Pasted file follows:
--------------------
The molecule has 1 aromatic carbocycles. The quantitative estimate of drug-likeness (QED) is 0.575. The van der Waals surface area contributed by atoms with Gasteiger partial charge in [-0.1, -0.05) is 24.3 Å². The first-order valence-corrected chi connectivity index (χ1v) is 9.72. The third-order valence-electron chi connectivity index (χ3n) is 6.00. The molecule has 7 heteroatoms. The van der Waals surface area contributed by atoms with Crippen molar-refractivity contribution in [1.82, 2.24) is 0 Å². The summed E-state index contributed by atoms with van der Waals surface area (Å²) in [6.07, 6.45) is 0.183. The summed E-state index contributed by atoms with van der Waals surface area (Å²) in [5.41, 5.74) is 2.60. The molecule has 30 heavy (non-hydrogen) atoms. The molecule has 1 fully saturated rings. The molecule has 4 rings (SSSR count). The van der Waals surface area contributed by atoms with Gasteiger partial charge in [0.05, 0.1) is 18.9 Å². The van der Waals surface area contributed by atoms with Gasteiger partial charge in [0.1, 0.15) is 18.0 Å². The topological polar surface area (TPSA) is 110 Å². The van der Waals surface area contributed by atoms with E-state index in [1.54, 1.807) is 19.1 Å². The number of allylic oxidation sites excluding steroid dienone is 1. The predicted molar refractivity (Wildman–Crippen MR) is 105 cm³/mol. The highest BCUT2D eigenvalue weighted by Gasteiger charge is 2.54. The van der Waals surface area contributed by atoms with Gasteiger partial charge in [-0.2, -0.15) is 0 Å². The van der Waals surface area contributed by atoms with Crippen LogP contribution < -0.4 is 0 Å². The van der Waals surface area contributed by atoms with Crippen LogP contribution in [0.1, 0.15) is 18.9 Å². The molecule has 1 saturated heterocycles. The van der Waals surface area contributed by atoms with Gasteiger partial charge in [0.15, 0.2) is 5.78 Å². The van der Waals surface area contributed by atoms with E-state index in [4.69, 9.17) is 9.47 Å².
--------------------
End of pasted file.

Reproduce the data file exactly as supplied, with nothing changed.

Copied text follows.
The molecule has 1 aromatic carbocycles. The quantitative estimate of drug-likeness (QED) is 0.575. The van der Waals surface area contributed by atoms with Gasteiger partial charge in [-0.1, -0.05) is 24.3 Å². The first-order valence-corrected chi connectivity index (χ1v) is 9.72. The third-order valence-electron chi connectivity index (χ3n) is 6.00. The molecule has 7 heteroatoms. The van der Waals surface area contributed by atoms with Crippen molar-refractivity contribution in [1.82, 2.24) is 0 Å². The summed E-state index contributed by atoms with van der Waals surface area (Å²) in [6.07, 6.45) is 0.183. The summed E-state index contributed by atoms with van der Waals surface area (Å²) in [5.41, 5.74) is 2.60. The molecule has 30 heavy (non-hydrogen) atoms. The molecule has 1 fully saturated rings. The molecule has 4 rings (SSSR count). The van der Waals surface area contributed by atoms with Gasteiger partial charge in [0.05, 0.1) is 18.9 Å². The van der Waals surface area contributed by atoms with Gasteiger partial charge in [0.1, 0.15) is 18.0 Å². The topological polar surface area (TPSA) is 110 Å². The van der Waals surface area contributed by atoms with E-state index in [1.54, 1.807) is 19.1 Å². The number of allylic oxidation sites excluding steroid dienone is 1. The predicted molar refractivity (Wildman–Crippen MR) is 105 cm³/mol. The highest BCUT2D eigenvalue weighted by Gasteiger charge is 2.54. The van der Waals surface area contributed by atoms with Gasteiger partial charge in [-0.2, -0.15) is 0 Å². The van der Waals surface area contributed by atoms with Crippen LogP contribution < -0.4 is 0 Å². The van der Waals surface area contributed by atoms with Crippen LogP contribution in [0.1, 0.15) is 18.9 Å². The molecule has 1 saturated heterocycles. The van der Waals surface area contributed by atoms with Gasteiger partial charge in [0.15, 0.2) is 5.78 Å². The van der Waals surface area contributed by atoms with E-state index in [4.69, 9.17) is 9.47 Å².